Be glad and rejoice forever in what I am creating; for I am about to create Jerusalem as a joy, and its people as a delight. -Isaiah 65:18
Dear members and friends,
Emanuel Swedenborg was a unique and special person. Though he was an 18th century scientist and nobleman, as the son of a Lutheran Bishop, Swedenborg might have had a keen interest in religion and its meaning. But during this time of Enlightenment in Europe, belief in God could have been quite challenging. In Swedenborg’s case, the essential challenge might have been two-fold: his genuine disappointment in the practices and teachings of the Christian leadership of his time, and his deep understanding of the natural sciences. Interestingly, his vision of the New Church came to him at the end of a rather long and mystical theological journey.
In a way, Swedenborg’s vision of the New Church may have been a culmination of the messages he received from God for over 20 years. I would like to suggest three principles as the foundations of the vision of the New Church:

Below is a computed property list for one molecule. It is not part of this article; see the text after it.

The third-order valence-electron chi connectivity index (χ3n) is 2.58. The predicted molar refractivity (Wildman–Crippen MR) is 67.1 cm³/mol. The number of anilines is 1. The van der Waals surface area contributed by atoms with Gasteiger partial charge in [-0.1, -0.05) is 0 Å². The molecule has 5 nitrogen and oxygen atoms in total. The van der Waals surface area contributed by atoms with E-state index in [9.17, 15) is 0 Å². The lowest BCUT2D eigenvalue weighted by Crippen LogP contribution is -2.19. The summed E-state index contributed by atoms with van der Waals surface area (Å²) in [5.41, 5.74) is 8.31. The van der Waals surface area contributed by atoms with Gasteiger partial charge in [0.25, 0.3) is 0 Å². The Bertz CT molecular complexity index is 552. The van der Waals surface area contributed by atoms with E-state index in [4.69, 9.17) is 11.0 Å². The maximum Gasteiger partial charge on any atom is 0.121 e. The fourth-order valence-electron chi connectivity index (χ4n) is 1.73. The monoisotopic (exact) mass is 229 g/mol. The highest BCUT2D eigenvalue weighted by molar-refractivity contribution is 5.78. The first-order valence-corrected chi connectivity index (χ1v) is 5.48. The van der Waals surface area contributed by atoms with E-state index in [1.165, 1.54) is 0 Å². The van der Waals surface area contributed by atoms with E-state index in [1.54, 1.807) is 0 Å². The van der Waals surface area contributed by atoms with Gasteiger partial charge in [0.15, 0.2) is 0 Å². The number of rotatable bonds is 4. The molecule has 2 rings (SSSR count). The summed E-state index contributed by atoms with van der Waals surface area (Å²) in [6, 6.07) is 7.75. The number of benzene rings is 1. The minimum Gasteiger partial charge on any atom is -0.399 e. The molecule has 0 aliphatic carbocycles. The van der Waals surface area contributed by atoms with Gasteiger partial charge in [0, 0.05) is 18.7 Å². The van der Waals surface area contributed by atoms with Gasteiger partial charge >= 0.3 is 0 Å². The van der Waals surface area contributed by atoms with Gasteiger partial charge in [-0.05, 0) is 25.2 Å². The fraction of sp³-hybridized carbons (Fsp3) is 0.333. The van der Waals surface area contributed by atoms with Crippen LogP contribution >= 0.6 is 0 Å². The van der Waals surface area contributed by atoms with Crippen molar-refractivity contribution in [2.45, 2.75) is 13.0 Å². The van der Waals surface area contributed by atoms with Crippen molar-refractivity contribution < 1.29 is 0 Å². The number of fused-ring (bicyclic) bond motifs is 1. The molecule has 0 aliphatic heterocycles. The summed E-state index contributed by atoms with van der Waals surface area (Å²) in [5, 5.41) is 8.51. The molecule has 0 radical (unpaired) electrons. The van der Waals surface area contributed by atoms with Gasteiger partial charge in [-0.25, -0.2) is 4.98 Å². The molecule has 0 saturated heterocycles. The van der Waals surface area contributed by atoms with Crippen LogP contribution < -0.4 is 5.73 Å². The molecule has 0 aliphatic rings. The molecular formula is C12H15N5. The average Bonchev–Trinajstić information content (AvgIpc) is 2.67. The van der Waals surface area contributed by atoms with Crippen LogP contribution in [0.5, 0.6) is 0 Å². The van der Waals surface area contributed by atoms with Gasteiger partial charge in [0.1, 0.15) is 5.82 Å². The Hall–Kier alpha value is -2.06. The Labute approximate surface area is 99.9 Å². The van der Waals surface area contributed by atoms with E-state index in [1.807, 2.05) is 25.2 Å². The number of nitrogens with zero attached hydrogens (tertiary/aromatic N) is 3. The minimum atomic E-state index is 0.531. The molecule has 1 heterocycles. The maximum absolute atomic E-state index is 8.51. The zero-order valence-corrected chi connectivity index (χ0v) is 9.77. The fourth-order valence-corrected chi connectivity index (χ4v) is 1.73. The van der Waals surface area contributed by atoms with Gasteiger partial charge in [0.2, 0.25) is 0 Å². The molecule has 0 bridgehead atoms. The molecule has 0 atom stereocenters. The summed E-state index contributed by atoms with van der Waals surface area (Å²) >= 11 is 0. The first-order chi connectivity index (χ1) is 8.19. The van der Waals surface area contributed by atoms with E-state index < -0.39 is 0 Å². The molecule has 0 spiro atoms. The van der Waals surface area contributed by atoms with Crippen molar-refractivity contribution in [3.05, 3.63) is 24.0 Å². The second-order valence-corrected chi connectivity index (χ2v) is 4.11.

- God exists with or without human acknowledgement, and thus is the eternal being who created the universe out of the divine self.
- The reality of heaven and hell is essential and central to human life both here on earth and afterwards.
- There is a way through which humanity as a whole could cultivate their initial closeness to God.
In another way of understanding, the vision of the New Church is about a hope in the rising power of human reasoning. During this time, philosophers such as Immanuel Kant believed that through reason, humanity would become more mature and rational. Thus, they believed that the core of the problem is lack of knowledge and there is definitely truth to this belief. If any one of us are willing, we are capable of learning how to love each other, how to identify our own shortcomings, and thus how to cultivate ourselves to become capable of the love taught by Jesus. However, our challenge is not lack of knowledge – which has been proven clearly by now – but lack of willingness. As Jesus said to his disciples, “the spirit indeed is willing, but the flesh is weak.”
I would like to invite all of my family in God to the prayer, “Lord, empower us so that we are capable of listening to the willingness of the spirit while overcoming the weakness of the flesh.”
Blessings, Rev. Junchol Lee